In July 2017, "The state of Delaware has passed amendments to state law that make explicit the right to trade stocks on a blockchain" (coindesk) This report refers to bill SB69, which was passed with ease. 

Delaware is known for its flexible business laws and favorable tax treatment. The state has a reputation as the jurisdiction of choice for businesses to organize/incorporate in. It seems to be following suit by opening to the crypto space as well.

In July 2018, Delaware Business Times reported on Delaware's first home to be sold in Bitcoin. "A Newark home worth $1.75 million was recently sold by Michael Kelczewski, a real estate broker for property giant, Sotheby’s International Realty." (Bitcoinist - July 2018)

Bitcoin interest based on google trends rank (1-50, not including DC): 28

Florida (FL)

The Sunshine State shines bright on crypto. It made headlines in May 2018, when Seminole County tax collector Joel Greenberg announced that "Residents of Seminole County, Florida will soon be able to pay their taxes and drivers license fees using bitcoin and bitcoin cash — two of the hottest cryptocurrencies in the world." (Business Insider - May, 2018) The county will be using the BitPay platform. 

Florida has 187 Bitcoin ATMS/tellers, more than most states according to

As far as legislation:

HB 1379 (2017) defined the term “virtual currency” and prohibits its laundering. HB 1357 (2018) would permit the implementation of protocols for electronic credentialing. (Bitcoin Market Journal)

It should be noted that while the governor has signed off on HB1379 , HB1357 has died and was withdrawn from consideration in March 2018 - after the crypto market bubble popped. We had HB1356 from 2016, which also died (this was a bill to legalize smart contracts). 

Instead, the Sunshine state created its own crypto czar in June with the initial focus on overseeing the ICO market, which has seen rampant fraud and exploitative practices.

Florida Is Creating Its Own Crypto Czar (coindesk)

It looks like the business community is enamored with crypto, but the government is being cautious. This did not deter county level government (Seminole County) to leverage the utility of cryptocurrency, or at least experiment with processes involving this innovation. If these grassroots attempts to adopt crypto turn out positive, we can expect more favorable legislation from the state level. 

Bitcoin interest based on google trends rank (1-50, not including DC): 10

Georgia (GA)

Georgia wants to regulate crypto, but also wants to accept it for taxes and license fees.

HB 811 (2016) gave state regulators the power to create rules for the regulating of altcoin businesses. SB 464 (2018) required the state’s tax collector to accept altcoins for the payment of taxes and license fees. These altcoin payments would be immediately converted to fiat currency. (Bitcoin Market Journal)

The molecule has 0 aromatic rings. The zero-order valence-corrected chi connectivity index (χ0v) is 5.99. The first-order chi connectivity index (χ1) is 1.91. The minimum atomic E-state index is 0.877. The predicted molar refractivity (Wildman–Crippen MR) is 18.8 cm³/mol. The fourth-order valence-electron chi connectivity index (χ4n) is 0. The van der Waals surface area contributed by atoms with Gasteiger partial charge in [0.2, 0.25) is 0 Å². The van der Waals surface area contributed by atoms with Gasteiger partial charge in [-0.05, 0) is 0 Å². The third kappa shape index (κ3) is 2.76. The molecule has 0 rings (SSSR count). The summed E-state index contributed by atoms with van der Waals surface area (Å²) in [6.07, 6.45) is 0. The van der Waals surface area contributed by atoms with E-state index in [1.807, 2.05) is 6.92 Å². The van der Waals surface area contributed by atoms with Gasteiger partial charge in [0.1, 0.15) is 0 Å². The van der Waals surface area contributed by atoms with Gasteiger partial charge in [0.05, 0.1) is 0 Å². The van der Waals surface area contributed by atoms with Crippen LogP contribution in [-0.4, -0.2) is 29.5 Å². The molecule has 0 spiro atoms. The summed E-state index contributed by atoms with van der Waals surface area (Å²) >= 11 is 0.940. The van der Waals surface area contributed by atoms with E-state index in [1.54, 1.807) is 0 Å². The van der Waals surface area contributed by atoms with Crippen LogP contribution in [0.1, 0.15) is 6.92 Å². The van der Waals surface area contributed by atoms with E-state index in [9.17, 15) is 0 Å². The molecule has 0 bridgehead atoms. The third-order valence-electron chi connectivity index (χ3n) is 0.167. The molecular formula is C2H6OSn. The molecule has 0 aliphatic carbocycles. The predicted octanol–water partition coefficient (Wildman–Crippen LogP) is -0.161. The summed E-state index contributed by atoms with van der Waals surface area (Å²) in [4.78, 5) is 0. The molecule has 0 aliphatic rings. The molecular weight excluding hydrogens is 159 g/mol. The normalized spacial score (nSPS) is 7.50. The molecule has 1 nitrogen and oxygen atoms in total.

SB464 has not passed yet at the time of this research.

Georgia doesn’t seem to be very concerned with crypto at the moment.

Bitcoin interest based on google trends rank (1-50, not including DC): 30

Hawaii (HI)

Hawaii ranks 1st on google trends for “bitcoin”. However, it has some of the most restrictive regulations until 2018. 

In 2014, the Commissioner of Financial Institutions dictated that no company is licensed to transmit or handle altcoins in Hawaii and that “if companies are offering to transmit bitcoins, they are doing so in violation of Hawaii’s money transmitter laws.” HB 1481 (2018) would create a working group to study the state’s best practice to blockchain technology. SB 2853 and SB 3082 (2018) would break the existing ban on altcoins by defining altcoins as being under the auspice of the Money Transmitters Act and by establishing rules for altcoin money transmitters. (Bitcoin Market Journal)

Note that all these bills have not been passed and there have not been hearings on them since early 2018. So the the ban on crypto transactions is still in effect.

Coinbase, which suspended operation in Hawaii in 2017, has not returned to the state. The Coinbase announcement pointed out that, "The Hawaii Division of Financial Institutions (DFI) has communicated regulatory policies which we believe will render continued Coinbase operations there impractical" (Coinbase)

I would assume traders ARE trading crypto in Hawaii, just not on licensed exchanges, but rather on OTC/dark markets. I also believe that the state will shift from banning to requiring a license.

Bitcoin interest based on google trends rank (1-50, not including DC): 1

Idaho (ID) 

The Gem State is not taking any lead in crypto regulation. It is still in the process of defining virtual assets like bitcoin. It has basically said that you can buy/sell your own bitcoin, but can not be the broker of such transactions (Idaho Department of Finance)

The state’s Department of Finance issued several "Money Transmitter No-Action and Opinion Letters" addressing problems related to virtual currency and the state’s money transmission laws. The latest letter was posted July 26, 2016. In it, the Department wrote "[a]n exchanger that sells its own inventory of virtual currency is generally not considered a virtual currency transmitter under the Idaho Money Transmitters Act." However, "an exchanger that holds customer funds while arranging a satisfactory buy/sell order with a third party, and transmits virtual currency…between buyer and seller, will typically be considered a virtual currency transmitter." (Carlton Fields)